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The three-day in-office hybrid work schedule is a "win-win-win," according to a study published in the prestigious science journal Nature. Non-manager attrition for hybrid employees had a 2.4% rate, a one-third reduction from the control group of 7.2%. When managers measured employees in nine categories of performance, execution and results, hybrid employees succeeded at the same rate. By the end of the experiment, managers positively viewed hybrid work as a potential asset to the company rather than a detriment to productivity. From an economic policymaking standpoint, hybrid work is one of the few instances where there aren't major trade-offs with clear winners and clear losers.
Persons: Nick Bloom, Bloom, Ruobing Han, James Liang,, JPMorgan Chase, Jamie Dimon, Mark Zuckerberg Organizations: Stanford's Institute for Economic, Boeing, UPS, Nike, JPMorgan, University of Pittsburgh Locations: Shanghai, U.S
Related VideoStill, those 50-64 were most likely to work fully remotely, while those 20-29 were least likely. That means they can afford to be fully remote and might feel really comfortable doing things on their own," Barrero said. So that muscle memory might push them to come in more often than younger workers who embrace hybrid." Indeed, many older workers BI has spoken to are divided on whether they want to be in-office or at home — but they're willing to leave roles that don't cater to their preferences. Do you strongly prefer in-office or remote work?
Persons: , Gen Zers, millennials, Nick Bloom, Alex Finan, Jose Maria Barrero, Instituto Tecnológico Autónomo, Barrero, Dennis C, I'm, Charles Bond, they're, Bond Organizations: Service, Business, Employees, Stanford University, Instituto Tecnológico, Business School
The five-day, in-office workweek is antiquated for a large share of workers, a relic of the pre-pandemic job market. "Remote work is not going away," said Nick Bloom, an economics professor at Stanford University who studies workplace management practices. Remote work is not going away. Nick Bloom economics professor at Stanford UniversityHis research suggests workers value hybrid work about the same as an 8% raise. 'Firms care about profits, not productivity'In addition, hybrid work doesn't appear to have any negative impact on workers' productivity, Bloom said.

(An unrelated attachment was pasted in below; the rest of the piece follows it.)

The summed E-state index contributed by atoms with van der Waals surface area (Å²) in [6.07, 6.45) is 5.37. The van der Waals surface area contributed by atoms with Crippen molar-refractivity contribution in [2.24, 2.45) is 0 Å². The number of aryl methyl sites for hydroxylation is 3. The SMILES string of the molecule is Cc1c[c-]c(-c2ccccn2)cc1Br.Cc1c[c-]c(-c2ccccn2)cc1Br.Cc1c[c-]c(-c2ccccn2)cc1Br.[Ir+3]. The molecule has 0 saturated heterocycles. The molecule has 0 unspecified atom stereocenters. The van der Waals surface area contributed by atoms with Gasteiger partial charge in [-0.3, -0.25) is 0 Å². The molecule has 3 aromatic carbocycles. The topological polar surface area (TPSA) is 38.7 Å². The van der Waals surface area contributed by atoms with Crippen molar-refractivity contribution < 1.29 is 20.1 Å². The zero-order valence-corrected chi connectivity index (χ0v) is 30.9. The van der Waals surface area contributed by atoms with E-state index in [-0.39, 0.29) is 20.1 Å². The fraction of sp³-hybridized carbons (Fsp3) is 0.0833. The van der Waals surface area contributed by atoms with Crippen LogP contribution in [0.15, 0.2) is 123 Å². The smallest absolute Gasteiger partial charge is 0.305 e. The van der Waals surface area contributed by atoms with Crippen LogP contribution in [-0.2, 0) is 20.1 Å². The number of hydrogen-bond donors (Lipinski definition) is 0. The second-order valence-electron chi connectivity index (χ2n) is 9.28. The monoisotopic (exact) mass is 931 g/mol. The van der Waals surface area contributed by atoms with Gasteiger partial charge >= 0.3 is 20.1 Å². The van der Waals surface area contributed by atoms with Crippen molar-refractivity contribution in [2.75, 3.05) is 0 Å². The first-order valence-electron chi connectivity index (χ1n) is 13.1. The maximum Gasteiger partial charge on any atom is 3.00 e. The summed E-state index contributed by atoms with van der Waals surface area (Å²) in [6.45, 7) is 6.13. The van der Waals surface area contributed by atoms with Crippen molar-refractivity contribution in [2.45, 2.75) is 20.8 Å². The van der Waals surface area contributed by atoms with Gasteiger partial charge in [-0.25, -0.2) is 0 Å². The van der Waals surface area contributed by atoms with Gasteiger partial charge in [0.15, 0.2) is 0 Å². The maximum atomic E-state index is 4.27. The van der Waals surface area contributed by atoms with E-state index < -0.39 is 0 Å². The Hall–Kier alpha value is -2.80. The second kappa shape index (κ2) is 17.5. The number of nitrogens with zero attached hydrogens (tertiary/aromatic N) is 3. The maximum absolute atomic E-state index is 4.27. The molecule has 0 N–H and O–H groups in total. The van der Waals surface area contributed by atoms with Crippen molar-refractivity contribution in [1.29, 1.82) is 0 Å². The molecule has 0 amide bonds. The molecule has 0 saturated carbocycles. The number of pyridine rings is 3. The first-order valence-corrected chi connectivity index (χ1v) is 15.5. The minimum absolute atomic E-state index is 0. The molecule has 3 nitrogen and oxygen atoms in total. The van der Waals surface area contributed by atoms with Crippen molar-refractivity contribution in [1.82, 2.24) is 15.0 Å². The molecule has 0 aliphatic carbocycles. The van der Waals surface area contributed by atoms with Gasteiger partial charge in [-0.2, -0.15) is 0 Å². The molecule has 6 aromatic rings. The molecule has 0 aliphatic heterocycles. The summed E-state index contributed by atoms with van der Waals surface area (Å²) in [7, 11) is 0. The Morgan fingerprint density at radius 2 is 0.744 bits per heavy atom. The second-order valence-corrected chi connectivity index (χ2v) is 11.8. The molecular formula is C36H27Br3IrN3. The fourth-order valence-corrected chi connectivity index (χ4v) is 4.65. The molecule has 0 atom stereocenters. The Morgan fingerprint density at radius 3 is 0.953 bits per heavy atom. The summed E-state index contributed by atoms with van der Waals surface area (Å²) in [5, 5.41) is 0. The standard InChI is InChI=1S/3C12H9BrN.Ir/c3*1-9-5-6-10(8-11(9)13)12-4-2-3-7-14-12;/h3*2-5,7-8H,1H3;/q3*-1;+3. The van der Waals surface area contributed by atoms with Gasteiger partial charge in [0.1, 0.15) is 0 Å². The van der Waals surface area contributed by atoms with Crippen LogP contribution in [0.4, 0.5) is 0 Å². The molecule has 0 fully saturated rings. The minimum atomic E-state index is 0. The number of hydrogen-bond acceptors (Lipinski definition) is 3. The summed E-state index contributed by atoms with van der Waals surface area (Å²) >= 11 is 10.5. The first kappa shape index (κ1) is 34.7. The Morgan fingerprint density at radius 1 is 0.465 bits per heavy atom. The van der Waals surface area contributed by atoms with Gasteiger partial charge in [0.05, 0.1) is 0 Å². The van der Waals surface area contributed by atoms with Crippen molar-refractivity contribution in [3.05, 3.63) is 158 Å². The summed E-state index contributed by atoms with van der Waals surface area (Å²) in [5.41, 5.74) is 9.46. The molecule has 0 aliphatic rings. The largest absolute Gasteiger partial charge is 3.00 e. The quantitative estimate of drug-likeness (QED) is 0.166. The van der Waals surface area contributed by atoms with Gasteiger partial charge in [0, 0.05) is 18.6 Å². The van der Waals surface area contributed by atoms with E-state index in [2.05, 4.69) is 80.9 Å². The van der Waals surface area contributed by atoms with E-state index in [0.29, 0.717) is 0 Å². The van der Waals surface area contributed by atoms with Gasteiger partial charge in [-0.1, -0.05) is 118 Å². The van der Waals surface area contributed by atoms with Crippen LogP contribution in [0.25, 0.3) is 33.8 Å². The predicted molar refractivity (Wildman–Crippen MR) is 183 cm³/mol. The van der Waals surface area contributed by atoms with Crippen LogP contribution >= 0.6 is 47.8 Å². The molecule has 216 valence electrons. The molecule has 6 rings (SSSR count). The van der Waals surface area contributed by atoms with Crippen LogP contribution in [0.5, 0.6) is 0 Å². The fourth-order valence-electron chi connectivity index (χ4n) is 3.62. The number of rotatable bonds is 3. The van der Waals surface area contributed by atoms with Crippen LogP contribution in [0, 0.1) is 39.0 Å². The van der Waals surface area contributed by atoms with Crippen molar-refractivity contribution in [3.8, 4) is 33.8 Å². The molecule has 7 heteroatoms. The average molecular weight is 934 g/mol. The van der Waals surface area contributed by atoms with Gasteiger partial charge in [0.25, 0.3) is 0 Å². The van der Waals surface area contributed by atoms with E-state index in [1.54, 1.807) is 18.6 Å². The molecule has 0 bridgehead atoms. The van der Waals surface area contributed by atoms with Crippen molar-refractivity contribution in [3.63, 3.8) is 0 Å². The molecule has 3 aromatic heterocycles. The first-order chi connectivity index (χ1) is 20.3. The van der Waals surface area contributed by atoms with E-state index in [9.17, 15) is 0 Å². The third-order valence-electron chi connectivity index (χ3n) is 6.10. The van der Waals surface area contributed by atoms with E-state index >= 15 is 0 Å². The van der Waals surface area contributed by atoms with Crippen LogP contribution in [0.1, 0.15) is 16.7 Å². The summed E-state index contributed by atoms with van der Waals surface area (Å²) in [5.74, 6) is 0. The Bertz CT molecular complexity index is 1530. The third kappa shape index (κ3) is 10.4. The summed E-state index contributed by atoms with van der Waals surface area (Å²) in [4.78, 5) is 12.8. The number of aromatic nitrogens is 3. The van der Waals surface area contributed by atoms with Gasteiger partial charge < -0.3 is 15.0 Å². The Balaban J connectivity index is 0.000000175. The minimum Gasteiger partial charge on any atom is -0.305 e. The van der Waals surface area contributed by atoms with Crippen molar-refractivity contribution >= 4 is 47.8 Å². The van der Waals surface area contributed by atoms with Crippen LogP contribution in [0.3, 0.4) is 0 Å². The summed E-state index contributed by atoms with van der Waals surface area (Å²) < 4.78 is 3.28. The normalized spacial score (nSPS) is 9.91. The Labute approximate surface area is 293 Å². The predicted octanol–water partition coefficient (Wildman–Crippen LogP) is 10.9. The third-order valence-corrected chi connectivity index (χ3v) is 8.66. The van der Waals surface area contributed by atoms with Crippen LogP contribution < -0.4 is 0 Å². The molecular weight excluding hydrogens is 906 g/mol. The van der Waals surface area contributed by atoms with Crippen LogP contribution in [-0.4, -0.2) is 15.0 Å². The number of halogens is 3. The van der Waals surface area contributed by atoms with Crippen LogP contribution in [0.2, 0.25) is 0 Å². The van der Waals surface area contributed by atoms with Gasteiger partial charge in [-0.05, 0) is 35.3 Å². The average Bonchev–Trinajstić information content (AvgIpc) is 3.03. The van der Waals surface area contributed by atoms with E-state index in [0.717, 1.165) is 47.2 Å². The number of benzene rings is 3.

Persons: Justin Paget, Digitalvision, Nick Bloom, workdays, lockdowns, Nick Bunker, Martin, Bloom, Bunker, it's, flexibly Organizations: Stanford University, Research, Finance, Employers, U.S, McKinsey, University of Pittsburgh
Read previewAmericans are on their way to work — and they probably still have a long way to go. New research first reported by The Wall Street Journal shows that more workers are supercommuting, meaning they're traveling more than 75 miles each way for work. Some trips, they found, are as long as five hours each way, with some starting their commutes at 3 a.m. New York City experienced an 89% surge in supercommuting, from 1.9% to 3.6% of all trips. Phoenix, Arizona — a city that's seen a surge of new residents in recent years and, as a result, soaring housing costs — has also seen supercommuting increase by 57%.
Persons: , Nick Bloom, Alex Finan, Bloom, Finan, Kyle Rice Organizations: Service, Wall Street Journal, Business, metros, Stanford University, WFH Research, Economic Locations: New York City, Los Angeles, Washington, supercommuters . Phoenix , Arizona, Bloom, Willmington , Delaware, Delaware, York
Many workers are willing to take pay cuts, increase working hours, or give up benefits for remote work. AdvertisementIt turns out that remote work is still valuable — at least for prospective employees. And they're willing to pay for that ability: Half of workers surveyed said they would take a pay cut for the policy. AdvertisementA majority of workers also reported being willing to move elsewhere for work if given the chance to work remotely. AdvertisementJay, an elder millennial, previously told Business Insider that he took a $35,000 pay cut so he wouldn't have to live near his office.
Persons: , they'd, Millennials, that's, Nick Bloom, Jay, Insider's Aki Ito Organizations: Service, Stanford, WFH Research, Workers, Harvard Locations: Washington